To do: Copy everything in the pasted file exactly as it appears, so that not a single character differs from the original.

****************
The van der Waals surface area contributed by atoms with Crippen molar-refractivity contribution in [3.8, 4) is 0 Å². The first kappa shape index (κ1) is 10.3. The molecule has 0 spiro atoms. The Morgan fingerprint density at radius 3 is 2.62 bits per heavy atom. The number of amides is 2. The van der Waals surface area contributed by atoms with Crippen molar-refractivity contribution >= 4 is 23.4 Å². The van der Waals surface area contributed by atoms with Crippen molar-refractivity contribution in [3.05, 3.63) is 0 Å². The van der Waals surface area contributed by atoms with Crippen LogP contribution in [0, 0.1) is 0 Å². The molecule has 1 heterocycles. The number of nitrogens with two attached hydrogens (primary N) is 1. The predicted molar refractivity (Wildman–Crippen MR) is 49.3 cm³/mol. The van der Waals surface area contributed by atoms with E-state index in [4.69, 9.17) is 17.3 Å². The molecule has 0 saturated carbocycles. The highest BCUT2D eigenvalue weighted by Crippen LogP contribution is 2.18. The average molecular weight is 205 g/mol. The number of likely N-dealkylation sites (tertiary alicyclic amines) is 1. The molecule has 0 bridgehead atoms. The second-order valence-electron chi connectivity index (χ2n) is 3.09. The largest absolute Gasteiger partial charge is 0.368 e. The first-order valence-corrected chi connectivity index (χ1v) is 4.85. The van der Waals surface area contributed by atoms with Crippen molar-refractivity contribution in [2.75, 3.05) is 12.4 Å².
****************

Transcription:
The van der Waals surface area contributed by atoms with Crippen molar-refractivity contribution in [3.8, 4) is 0 Å². The first kappa shape index (κ1) is 10.3. The molecule has 0 spiro atoms. The Morgan fingerprint density at radius 3 is 2.62 bits per heavy atom. The number of amides is 2. The van der Waals surface area contributed by atoms with Crippen molar-refractivity contribution >= 4 is 23.4 Å². The van der Waals surface area contributed by atoms with Crippen molar-refractivity contribution in [3.05, 3.63) is 0 Å². The van der Waals surface area contributed by atoms with Crippen LogP contribution in [0, 0.1) is 0 Å². The molecule has 1 heterocycles. The number of nitrogens with two attached hydrogens (primary N) is 1. The predicted molar refractivity (Wildman–Crippen MR) is 49.3 cm³/mol. The van der Waals surface area contributed by atoms with E-state index in [4.69, 9.17) is 17.3 Å². The molecule has 0 saturated carbocycles. The highest BCUT2D eigenvalue weighted by Crippen LogP contribution is 2.18. The average molecular weight is 205 g/mol. The number of likely N-dealkylation sites (tertiary alicyclic amines) is 1. The molecule has 0 bridgehead atoms. The second-order valence-electron chi connectivity index (χ2n) is 3.09. The largest absolute Gasteiger partial charge is 0.368 e. The first-order valence-corrected chi connectivity index (χ1v) is 4.85. The van der Waals surface area contributed by atoms with Crippen molar-refractivity contribution in [2.75, 3.05) is 12.4 Å².